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Friday, November 09, 2007

Mavs Down Warriors in a Fast Paced Shootout

The Dallas Mavericks defeated the Golden State Warriors 120-115 in a rematch of last season's most exciting first round playoff series. One regular season win does not avenge being on the wrong end of perhaps the greatest upset in NBA history but it does once again reaffirm what I have said numerous times about the Warriors: contrary to popular belief, the way to beat them is not to slow the game down but to speed it up. I pointed out during last year's playoffs that the numbers clearly show that this is true. If you watch Golden State closely, then you understand why this is the case. As I wrote in the above post months ago, the Warriors play like a bunch of Gilbert Arenas clones: "Arenas shoots from anywhere at any time and when he is hot everything is beautiful. Of course, sooner or later bad shot selection catches up with you" (Arenas' Wizards are 0-4, a subject that I will discuss in my next post). The Utah Jazz ran Golden State out of the gym in the second round of the playoffs and the Jazz did it again last week.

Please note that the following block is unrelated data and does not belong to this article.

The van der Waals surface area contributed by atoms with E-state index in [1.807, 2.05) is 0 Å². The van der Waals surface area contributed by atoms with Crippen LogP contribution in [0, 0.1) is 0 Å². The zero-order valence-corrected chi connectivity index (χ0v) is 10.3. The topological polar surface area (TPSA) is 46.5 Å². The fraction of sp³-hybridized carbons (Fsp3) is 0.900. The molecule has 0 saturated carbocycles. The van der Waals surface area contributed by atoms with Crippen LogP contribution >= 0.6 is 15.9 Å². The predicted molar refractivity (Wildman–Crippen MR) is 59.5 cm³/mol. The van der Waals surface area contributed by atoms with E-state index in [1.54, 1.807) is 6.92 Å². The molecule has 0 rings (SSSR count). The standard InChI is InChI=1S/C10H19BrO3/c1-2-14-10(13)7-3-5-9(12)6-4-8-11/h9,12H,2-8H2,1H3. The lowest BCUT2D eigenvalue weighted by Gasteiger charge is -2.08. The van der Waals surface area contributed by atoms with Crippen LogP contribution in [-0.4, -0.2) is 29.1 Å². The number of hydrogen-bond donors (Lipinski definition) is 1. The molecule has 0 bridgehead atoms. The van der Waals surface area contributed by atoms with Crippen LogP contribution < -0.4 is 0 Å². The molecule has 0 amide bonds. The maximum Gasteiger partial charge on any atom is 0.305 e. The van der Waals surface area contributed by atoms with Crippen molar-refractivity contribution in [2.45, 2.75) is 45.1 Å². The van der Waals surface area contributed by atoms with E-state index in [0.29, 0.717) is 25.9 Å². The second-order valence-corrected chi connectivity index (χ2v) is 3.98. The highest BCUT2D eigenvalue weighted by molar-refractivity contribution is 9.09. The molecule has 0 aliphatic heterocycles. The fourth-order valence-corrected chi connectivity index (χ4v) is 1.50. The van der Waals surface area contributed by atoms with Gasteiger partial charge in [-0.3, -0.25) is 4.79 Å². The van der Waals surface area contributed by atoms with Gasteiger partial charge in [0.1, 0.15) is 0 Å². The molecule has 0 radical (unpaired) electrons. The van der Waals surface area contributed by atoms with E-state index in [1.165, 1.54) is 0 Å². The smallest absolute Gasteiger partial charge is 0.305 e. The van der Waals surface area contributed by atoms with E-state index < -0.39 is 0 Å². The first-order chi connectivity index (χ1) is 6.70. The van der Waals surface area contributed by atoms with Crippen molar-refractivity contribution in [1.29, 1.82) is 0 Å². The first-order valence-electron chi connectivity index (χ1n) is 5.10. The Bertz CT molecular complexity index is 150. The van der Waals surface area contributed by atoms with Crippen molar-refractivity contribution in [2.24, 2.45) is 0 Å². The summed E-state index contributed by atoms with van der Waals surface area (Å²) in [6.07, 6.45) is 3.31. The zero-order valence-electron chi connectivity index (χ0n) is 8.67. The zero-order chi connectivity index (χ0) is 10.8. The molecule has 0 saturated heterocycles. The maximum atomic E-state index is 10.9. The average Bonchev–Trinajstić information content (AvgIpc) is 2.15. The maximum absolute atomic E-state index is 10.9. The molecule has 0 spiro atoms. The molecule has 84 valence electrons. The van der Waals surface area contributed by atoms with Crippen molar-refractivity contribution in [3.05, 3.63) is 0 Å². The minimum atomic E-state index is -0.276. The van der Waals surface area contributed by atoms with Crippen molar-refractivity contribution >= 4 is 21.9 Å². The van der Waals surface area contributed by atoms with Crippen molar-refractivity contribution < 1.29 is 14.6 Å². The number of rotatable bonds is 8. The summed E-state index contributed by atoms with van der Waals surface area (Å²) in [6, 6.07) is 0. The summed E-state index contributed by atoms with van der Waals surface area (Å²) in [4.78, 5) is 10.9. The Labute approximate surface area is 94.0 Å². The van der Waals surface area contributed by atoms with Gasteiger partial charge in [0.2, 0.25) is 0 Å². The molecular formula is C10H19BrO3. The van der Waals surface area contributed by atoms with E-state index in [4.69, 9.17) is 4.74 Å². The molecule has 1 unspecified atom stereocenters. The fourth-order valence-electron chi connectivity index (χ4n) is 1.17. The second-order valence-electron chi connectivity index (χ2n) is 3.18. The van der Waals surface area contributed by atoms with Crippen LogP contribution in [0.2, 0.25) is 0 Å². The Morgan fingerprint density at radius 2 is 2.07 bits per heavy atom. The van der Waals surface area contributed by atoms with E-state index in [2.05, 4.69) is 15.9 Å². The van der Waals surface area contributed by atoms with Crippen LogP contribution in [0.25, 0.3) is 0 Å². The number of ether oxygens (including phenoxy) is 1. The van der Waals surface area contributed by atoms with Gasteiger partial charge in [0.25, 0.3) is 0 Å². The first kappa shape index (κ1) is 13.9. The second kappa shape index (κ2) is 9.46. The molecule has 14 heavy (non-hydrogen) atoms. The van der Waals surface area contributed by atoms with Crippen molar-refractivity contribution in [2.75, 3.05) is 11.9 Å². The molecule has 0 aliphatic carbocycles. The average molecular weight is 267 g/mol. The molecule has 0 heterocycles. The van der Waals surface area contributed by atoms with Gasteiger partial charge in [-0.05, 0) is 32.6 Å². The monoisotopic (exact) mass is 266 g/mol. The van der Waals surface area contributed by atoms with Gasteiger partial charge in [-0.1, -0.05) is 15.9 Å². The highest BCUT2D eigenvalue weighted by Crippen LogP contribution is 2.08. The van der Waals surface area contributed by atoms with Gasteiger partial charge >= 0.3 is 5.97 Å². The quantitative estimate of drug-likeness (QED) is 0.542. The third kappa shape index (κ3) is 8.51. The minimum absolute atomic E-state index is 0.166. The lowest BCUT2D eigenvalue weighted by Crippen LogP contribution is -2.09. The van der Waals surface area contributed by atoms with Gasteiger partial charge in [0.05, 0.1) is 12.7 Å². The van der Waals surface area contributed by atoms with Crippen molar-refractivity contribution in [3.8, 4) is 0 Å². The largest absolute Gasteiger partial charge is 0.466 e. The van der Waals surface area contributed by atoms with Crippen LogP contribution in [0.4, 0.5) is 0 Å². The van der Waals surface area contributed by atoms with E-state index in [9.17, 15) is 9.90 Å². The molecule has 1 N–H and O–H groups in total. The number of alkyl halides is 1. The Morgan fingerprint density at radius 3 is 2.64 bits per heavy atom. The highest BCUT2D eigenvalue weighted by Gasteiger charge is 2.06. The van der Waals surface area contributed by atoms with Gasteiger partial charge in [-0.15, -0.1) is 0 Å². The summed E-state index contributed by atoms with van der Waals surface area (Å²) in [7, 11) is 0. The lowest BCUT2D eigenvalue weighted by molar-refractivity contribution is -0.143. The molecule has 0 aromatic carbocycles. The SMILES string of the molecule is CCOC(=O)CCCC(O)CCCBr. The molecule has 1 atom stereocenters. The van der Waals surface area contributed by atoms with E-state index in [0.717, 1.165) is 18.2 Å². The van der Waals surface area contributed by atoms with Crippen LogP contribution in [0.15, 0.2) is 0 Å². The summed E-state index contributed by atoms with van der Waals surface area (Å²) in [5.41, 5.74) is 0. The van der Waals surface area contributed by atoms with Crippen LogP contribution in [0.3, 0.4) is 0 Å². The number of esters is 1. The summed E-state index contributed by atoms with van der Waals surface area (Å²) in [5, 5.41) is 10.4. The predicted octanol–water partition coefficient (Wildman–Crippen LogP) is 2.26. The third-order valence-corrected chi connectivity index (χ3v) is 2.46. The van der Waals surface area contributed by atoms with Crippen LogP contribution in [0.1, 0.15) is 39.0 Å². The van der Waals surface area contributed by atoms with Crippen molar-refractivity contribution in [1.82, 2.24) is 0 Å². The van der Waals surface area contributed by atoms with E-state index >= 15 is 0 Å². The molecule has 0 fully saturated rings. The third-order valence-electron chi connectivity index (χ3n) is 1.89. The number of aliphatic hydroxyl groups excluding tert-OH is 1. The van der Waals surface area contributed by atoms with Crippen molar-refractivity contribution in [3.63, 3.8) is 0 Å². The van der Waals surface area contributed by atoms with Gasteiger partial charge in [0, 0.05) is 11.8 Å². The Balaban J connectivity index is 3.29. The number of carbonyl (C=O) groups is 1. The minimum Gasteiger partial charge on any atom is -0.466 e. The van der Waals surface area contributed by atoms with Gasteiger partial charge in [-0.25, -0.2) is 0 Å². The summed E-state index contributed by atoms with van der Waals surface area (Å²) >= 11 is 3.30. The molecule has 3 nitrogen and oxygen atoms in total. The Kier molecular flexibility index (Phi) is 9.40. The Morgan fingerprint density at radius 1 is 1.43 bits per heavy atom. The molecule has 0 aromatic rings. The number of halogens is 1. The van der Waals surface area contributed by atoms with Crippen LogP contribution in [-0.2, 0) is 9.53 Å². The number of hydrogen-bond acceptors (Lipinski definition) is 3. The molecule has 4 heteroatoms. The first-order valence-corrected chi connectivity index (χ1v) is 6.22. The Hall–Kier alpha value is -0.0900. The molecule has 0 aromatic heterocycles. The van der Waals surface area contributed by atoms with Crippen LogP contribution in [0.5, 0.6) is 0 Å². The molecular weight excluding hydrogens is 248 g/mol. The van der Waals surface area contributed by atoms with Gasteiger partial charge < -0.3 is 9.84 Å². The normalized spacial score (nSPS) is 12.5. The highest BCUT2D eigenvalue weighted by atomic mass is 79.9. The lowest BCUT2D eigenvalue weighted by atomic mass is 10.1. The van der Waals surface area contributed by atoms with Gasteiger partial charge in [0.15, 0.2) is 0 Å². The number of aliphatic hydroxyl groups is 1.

Six Mavericks scored in double figures, with four of them getting more than 20 points: Josh Howard and Jason Terry had 24 points each, Dirk Nowitzki had 22 points (plus 11 rebounds) and Devin Harris had 21 points. Baron Davis led the Warriors with 37 points, while Kelenna Azubuike--a second year forward who started in place of the suspended Stephen Jackson--had 27 points, 11 rebounds and four assists. Nowitzki only shot 6-15 from the field but he had the best plus/minus score (+13) of any player in the game. He is criticized for not posting up the smaller Golden State players who guard him but Nowitzki is not a postup player; he didn't lead the Mavericks to the 2006 Finals by posting people up and he didn't lead the Mavericks to 67 victories in 2007--winning the MVP in the process--by posting people up. Nowitzki is a great faceup shooter who is an above average driver, a very good rebounder and an improving passer. Golden State Coach Don Nelson drafted Nowitzki and coached him for years, so he knows better than anyone what Nowitzki can and cannot do--and, just as importantly, what Nowitzki is comfortable doing. That is why Nelson uses all of these zone defenses against Dallas and why he puts the short but muscular Davis on Nowitzki; Nelson is trying to bait Dallas into posting up Nowitzki, taking him away from his comfort zones. Nowitzki does not have great post moves and any time he puts the ball on the floor in the post area the smaller, quicker Warriors players swarm him, resulting in forced shots or forced passes. Nowitkzi is tall and lanky, with a high center of gravity; he is never going to bull over a fireplug like Davis, nor is he going to overpower Al Harrington, Andris Biedrins or Jackson (who often guarded Nowitzki during last year's playoffs). What Nowitzki needs to do is catch the ball on the wing, facing the hoop; if his defender crowds him, then he can drive, draw an extra defender and pass to the open man. If his defender backs up, then he can shoot right over him; if the defender is as short as Davis he can shoot right over him whether or not he backs up. This is why Dallas should be pushing the ball and running as little halfcourt offense as possible, even if this goes against what Coach Avery Johnson ideally would prefer to do. When the Mavericks push the ball Nowitzki can get a lot of open jumpers without having to worry about being double-teamed; even if you try to play a slowdown game against Golden State as soon as the Warriors get the ball they are off and running; what ends up happening is you fight in the halfcourt against their zones and traps for 24 seconds without getting a good look, then they get the ball--make or miss--and run it down your throat. That is how Dallas lost to Golden State in last year's playoffs. Dallas and Utah have better individual players than Golden State and they have better teams, so neither squad should be afraid to get into a running game with the Warriors.